An Overthought Overview of MLP:FIM Season 2, the first half.
This is going to be a bit different than most of the other reviews, as I don't really have the skeleton of an episode to hang all of my observations on. So here's my plan to keep everything organized: I'll start by listing how the primary characters have been affected by focus in the new episodes, then go to trends indicating how the season as a whole seems to be going, and end with a general overview and stuff like best/worst/overrated/underrated episodes, etc. Hopefully this will turn out well.
Character Focus in Season 2
The way the different characters have been utilized thus far in the season is obviously going to influence how they're perceived between this season and the first season. Some of them have really benefited from the increased screentime and utilization, some have fared...less well. I'll start with the ones that benefited most and move on from there.
There really isn't any denying that Rarity has basically owned the first half of this season. She basically gets two episodes ("Sisterhooves Social" and "Sweet and Elite") to herself, and is rather important in the plot of "Secret of my Excess". I have to admit that I wasn't a huge fan of her in the first season, and the episodes she got in this season moved her up in my list quite a bit. All of her episodes are high quality, and give the character a lot of additional depth. Not to say that her first season episodes were bad, but this season rounds her out quite a bit.
"Sisterhooves Social" and "Secret of my Excess" go a long way in defining her interpersonal (interponysal?) relationships. The former episode is important in showing that she doesn't necessarily need other ponies to help her get over her primary flaws. She recognizes her selfishness on her own. Granted, she needs Applejack's help to figure out how to go about fixing it, but she figured out that something needed to be fixed all on her own. Given that her greed is one of her most obvious flaws, it's really good to see her fighting it herself without having to be hit over the head with it; she recognizes her own flaws and takes steps to fix it. It's also one of the first times that she voluntarily puts aside her dressmaking completely as a sign of her generosity. Yes, she was certainly generous in "Suited for Success", but she was still cast as the fashionista. In "Sisterhooves Social", she puts that whole deal aside. As for "Secret of my Excess", it's mainly in the fact that the way she reacts to Spike is adorable, and also shows how much she cares about him, even if she doesn't reciprocate his crush. It's an indication of how much she values his friendship. "Sweet and Elite", on the other hand, gives some more depth to her motivations and shows exactly what it is she's trying to accomplish in life.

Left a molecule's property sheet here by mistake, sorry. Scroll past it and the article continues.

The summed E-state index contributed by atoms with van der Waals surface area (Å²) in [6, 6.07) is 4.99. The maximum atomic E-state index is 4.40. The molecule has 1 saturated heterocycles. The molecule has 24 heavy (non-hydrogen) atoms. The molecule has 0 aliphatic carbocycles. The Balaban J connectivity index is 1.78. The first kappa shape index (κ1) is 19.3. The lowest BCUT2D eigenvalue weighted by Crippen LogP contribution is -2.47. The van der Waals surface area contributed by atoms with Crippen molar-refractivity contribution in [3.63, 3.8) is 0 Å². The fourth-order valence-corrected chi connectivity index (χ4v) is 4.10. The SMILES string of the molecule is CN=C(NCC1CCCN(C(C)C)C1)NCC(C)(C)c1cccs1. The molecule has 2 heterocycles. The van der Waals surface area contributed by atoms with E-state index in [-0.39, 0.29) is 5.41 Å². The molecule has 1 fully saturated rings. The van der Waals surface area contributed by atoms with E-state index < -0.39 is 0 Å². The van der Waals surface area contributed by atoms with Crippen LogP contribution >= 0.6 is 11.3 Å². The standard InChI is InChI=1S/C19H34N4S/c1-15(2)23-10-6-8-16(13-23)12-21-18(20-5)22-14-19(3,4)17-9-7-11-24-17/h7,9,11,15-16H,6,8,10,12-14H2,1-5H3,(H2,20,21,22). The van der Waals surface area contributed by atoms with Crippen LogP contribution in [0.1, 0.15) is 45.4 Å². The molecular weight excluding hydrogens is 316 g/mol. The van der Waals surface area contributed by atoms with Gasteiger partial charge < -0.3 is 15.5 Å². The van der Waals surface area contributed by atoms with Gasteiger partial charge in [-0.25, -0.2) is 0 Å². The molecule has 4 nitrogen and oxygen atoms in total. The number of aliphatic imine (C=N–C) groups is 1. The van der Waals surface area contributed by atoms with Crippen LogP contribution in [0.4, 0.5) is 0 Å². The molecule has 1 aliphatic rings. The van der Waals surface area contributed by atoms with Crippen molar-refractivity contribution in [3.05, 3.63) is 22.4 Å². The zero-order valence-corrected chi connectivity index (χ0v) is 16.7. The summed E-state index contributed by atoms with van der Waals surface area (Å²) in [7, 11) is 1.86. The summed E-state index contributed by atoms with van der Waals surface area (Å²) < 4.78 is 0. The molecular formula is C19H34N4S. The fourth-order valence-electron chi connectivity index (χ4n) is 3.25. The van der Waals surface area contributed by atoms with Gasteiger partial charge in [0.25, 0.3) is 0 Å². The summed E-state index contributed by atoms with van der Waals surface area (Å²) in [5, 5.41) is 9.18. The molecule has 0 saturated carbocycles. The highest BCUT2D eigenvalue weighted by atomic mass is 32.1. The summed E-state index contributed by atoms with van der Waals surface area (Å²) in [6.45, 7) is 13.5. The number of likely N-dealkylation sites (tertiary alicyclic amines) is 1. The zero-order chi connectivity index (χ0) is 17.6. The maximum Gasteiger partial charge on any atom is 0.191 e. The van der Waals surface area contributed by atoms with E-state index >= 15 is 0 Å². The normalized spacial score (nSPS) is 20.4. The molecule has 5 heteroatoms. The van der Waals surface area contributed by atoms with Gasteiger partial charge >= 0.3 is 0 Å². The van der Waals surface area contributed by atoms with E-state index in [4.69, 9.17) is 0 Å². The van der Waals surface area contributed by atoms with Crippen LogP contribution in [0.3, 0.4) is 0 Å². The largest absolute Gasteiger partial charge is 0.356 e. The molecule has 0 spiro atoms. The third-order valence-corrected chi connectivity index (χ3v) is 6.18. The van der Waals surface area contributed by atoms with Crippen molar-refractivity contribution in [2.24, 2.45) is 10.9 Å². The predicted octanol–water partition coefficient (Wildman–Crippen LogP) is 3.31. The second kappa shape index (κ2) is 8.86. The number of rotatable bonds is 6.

In short, in this season, her character gets explored pretty thoroughly, and she gets a relatively positive portrayal despite her shortcomings, and when her faults are presented, she overcomes them and becomes a more well-rounded character. The fact that all of her episodes are some of the most well written so far is just the icing on the cake.
2. The Cutie Mark Crusaders
This group has always been a bit of an issue for the fandom; quite a few people dislike them. I'm personally pretty ambivalent about the group, but I think they've been handled much better this season than last season. There are two main reasons that people complain about the CMC, and this season is much better about averting the issue. Hopefully the writers can keep it up.